The Fall of Leaders

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I’ve spent more than a little time trying to understand how and why some men and women in all kinds of leadership positions get themselves into trouble, whether the issues be moral, financial, or the abuse of power and ego.

The latest around Iowa is Co-Founder and Coach Greg Stephens from the Barnstormers AAU program that is arrested and jailed on a federal child pornography case involving taking video of young boys naked. You no doubt heard of preachers or bosses that abuse their power and commit sexual sin toward the very people who trust them. It is heartbreaking for everyone involved when these things take place.

It seems to me that when people become leaders the very drive that propels some leaders toward extraordinary levels of achievement is a drive that often keeps expanding even after reasonable goals and objectives have been achieved. They want more. Sometimes that more is corrupt.

Like a river that breaks its levy that drive often strays into areas of excitement and risk that can be dangerous and destructive. Sometimes the drive appears to be unstoppable. This seems to have been the experience of the Older Testament David and his wandering eyes, Uzziah in his boredom, and Solomon with his insatiable hunger for wealth, wives, and horses. They seem to have been questing—almost addictively—for more thrills or trying to meet deeper personal needs, and the normal ways that satisfy most people became inadequate for them.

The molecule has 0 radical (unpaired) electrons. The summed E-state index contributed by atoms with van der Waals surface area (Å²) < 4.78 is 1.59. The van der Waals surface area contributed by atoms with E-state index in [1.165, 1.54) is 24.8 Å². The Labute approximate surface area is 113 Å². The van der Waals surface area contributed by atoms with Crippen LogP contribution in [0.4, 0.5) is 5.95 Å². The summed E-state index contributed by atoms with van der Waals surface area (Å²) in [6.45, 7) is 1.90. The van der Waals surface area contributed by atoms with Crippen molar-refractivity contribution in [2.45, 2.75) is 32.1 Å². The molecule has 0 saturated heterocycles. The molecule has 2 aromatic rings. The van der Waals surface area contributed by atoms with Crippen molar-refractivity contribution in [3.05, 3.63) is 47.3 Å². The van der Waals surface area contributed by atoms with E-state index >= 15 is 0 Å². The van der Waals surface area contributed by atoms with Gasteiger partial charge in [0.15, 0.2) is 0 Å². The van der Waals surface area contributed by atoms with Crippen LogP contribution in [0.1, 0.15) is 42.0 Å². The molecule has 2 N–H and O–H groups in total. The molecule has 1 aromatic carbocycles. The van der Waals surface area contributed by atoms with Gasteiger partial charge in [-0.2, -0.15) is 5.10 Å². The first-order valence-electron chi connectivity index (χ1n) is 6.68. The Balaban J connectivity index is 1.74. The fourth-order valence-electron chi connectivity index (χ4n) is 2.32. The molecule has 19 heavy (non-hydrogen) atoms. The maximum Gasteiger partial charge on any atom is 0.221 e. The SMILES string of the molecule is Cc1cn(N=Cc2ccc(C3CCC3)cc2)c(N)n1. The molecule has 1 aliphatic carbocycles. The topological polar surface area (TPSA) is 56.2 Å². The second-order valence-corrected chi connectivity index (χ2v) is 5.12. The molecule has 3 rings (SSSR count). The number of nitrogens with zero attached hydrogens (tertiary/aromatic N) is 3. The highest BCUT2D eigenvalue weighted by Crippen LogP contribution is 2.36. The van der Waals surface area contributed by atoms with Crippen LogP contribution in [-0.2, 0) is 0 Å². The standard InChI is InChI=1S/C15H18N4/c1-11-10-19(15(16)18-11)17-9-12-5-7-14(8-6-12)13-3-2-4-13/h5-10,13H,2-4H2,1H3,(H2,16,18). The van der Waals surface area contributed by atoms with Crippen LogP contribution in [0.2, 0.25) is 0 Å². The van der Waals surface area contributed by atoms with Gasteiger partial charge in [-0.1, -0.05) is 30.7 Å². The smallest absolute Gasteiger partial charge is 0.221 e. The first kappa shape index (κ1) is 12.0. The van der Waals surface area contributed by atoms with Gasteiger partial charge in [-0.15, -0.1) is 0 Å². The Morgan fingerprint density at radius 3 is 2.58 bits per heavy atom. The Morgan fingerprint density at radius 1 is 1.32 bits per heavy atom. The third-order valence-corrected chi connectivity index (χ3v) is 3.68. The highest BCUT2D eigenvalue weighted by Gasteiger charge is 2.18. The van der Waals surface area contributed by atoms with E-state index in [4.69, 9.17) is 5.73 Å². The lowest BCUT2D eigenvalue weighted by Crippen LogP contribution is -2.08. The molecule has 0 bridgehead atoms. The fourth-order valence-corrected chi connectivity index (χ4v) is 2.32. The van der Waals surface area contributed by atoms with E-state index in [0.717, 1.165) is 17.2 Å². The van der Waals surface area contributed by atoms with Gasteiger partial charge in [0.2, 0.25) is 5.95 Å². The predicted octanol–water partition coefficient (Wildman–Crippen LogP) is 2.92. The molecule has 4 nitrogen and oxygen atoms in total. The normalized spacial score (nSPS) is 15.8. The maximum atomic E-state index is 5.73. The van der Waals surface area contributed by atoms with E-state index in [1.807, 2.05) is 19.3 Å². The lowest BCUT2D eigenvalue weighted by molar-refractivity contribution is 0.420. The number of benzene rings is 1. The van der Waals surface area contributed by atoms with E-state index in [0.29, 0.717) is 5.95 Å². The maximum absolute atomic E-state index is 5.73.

When I see a leader who becomes stubborn and rigid, who is increasingly less compassionate toward his adversaries, increasingly tyrannical in his own organization, who rouses anger and arrogance in others, I wonder if he is not generating all of this heat because he is trying so hard to say “no” to something surging deep within his own soul.

Are his or her words and deeds not so much directed against an enemy “out there” as they are against a much more cunning enemy within his own soul? No doubt, there have been many pastors and leaders admittedly spending hours immersed in pornography and then gone on to preach their most “spirit-filled” sermons against immorality a day or two later. That disconnect is what boggles the rational mind. Yet it continues!

No amount of accountability seems to be adequate to contain a person living with such inner conflict. Neither can it contain a person who needs continuous adrenalin highs to trump the highs of yesterday. Maybe this is one of the geniuses of Jesus: he knew when to stop, how to refuse the cocktail of privilege, fame, and applause that distorts one’s ability to think wisely and to master self.

More than once we’ve seen the truth of a person’s life come out, not all at once, but in a series of disclosures, each an admission of further culpability which had been denied just a day or two before. Perhaps inability to tell the full truth is a sign that one is actually lying to himself and cannot face the full truth of the behavior in his own soul.

But then again, all sin begins with lies told to oneself.



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